Blu-ray Review: Titanic
by Brendan Campbell on September 16, 2012


Fifteen years ago James Cameron delivered one of the biggest and best blockbusters of all time in Titanic, and it’s now one of the biggest and best Blu-rays of all time as well. Back in 1997, young girls flooded the theater (pardon the pun) to watch Jack (Leonardo DiCaprio) and Rose (Kate Winslet) fall in love aboard the ill-fated luxury cruise ship; and while many guys groaned at it the same way they do with Twilight now, there’s no denying that Titanic is one of the greatest love stories ever told.

There are plenty of films that don’t hold up over time; however, after watching Titanic in the latest digital format, it’s quite obvious that the film holds that timeless feel that will last throughout the ages. This shouldn’t be a major surprise, as writer-director James Cameron tends to make sure his films are created with cutting edge technology – to the point where he’ll sometimes hold off filming a movie until the desired equipment is invented.

With Titanic, the transition to Blu-ray is a flawless one, with superb picture quality that really shows how magnificent this film looks. The visual effects remain just as impressive today as they were when the film was first released, which really shows how far ahead of the game Cameron can envision things. The sound is also more than impressive which, along with every other technical aspect of the film, continues to show why Titanic sank the competition at the Academy Awards (okay, really sorry for that one.)

One of the other things that makes Titanic such a masterpiece is the sheer amount of care and detail that went into the production of the sets, the costumes, the historical accuracies, and the film’s characters. There’s such a huge supporting cast to this film, yet every single actor – no matter how small the part – completely transport back to the Titanic, and embody the character they’re playing. While we recognize the faces of these actors, we’re so engrossed in their performances that the characters are all we see.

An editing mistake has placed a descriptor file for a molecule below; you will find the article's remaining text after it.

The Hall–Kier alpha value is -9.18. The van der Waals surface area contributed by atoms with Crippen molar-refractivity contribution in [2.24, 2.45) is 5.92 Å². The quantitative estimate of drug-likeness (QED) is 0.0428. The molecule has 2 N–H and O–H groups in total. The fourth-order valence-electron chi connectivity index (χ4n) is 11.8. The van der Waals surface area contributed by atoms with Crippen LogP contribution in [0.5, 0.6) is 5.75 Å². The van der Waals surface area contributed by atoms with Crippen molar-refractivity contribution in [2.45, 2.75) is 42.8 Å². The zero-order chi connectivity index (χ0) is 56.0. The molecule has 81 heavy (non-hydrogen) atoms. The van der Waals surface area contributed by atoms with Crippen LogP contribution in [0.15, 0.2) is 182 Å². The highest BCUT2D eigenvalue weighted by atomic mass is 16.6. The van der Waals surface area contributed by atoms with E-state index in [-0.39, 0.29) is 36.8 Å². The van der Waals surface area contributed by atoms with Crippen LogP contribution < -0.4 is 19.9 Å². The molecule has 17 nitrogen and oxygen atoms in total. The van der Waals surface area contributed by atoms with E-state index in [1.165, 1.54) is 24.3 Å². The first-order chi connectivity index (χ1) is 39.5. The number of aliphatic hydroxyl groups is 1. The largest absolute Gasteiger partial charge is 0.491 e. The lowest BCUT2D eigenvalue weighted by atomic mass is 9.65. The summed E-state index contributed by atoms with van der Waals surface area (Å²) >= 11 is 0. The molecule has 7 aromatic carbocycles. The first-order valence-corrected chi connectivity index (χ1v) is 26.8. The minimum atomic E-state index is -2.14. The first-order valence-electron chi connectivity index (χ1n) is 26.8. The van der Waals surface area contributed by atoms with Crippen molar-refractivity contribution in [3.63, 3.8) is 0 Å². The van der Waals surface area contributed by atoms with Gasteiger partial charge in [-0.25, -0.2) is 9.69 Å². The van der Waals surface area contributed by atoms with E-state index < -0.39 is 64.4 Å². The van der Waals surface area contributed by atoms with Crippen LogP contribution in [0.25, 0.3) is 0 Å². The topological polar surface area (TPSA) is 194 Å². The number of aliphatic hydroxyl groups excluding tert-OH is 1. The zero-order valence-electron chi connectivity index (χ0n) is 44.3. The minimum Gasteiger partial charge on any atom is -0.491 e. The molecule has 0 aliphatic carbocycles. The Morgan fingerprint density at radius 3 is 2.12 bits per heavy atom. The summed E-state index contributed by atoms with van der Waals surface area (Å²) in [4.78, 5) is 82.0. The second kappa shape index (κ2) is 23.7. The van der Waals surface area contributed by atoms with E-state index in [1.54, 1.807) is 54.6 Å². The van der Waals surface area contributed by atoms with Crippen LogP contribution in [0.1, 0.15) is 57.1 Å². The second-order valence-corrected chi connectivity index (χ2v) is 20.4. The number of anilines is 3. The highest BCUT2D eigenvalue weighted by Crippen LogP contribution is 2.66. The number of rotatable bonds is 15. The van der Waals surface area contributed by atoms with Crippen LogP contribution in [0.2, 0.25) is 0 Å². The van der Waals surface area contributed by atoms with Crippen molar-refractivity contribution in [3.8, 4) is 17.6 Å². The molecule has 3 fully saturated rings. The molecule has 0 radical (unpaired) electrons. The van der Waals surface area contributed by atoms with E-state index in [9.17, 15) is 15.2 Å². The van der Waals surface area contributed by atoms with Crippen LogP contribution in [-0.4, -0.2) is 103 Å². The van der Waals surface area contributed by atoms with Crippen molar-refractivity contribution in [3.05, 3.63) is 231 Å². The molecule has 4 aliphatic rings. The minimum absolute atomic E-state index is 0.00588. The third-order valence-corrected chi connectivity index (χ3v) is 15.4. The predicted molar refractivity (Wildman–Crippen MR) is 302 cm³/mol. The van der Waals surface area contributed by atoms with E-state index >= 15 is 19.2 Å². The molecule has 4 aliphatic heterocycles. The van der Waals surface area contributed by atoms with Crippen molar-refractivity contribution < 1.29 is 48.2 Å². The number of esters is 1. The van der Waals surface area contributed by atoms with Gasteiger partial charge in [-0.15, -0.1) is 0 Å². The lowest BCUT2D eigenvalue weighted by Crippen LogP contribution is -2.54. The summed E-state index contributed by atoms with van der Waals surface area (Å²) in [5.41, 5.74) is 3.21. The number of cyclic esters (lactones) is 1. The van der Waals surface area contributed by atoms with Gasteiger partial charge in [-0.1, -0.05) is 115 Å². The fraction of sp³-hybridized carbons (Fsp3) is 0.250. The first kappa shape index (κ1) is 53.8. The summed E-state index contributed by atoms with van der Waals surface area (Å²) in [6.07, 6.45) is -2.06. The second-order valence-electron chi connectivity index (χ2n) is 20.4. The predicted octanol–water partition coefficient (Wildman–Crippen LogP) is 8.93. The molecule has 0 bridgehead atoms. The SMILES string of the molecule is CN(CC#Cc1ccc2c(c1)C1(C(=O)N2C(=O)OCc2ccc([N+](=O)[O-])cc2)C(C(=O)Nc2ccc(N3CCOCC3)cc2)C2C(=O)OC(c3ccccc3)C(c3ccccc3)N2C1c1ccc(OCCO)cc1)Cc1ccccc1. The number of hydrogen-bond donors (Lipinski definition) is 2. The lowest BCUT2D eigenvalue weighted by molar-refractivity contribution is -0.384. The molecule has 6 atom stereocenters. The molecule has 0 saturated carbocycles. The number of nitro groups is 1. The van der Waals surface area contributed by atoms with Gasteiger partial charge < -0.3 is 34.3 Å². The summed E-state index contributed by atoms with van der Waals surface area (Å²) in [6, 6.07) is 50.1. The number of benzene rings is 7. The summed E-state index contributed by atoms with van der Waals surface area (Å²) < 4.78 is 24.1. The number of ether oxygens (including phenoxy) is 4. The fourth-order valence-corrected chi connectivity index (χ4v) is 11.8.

Of the main cast, Winslet and DiCaprio are simply perfect, and carry this huge film with their chemistry and performances. Winslet (only 19 at the time!) was nominated for Best Actress at the Academy Awards, while DiCaprio (also a fresh face on the scene) was infamously snubbed, and allegedly skipped the awards in protest. This was the same year which Matt Damon was nominated for Good Will Hunting, so it could be that the Academy didn’t want two fresh faces in one of their top categories, though Jack Nicholson was pretty much a shoe-in to win regardless.

One of the film’s other major players, who helped set the tone and make the relationship between Jack and Rose that much more romantic, was Billy Zane. Zane played the part of Cal Hockley, Rose’s evil, controlling fiancé, and he did so brilliantly. This is just another instance where the perfect actor wasn’t necessarily the one with the biggest box-office pull, as Zane makes Hockley one of the most despicable villains in cinematic history.

Another huge driving force in this film is the score by James Horner, which not surprisingly won an Academy Award. It’s absolutely beautiful, haunting, mesmerizing and heart-wrenching, as it hits all the emotional notes throughout. It may sound bizarre, but once the film finished and I went back to the main menu, the score alone that plays over the title screen made me want to start the film back up and go for round two.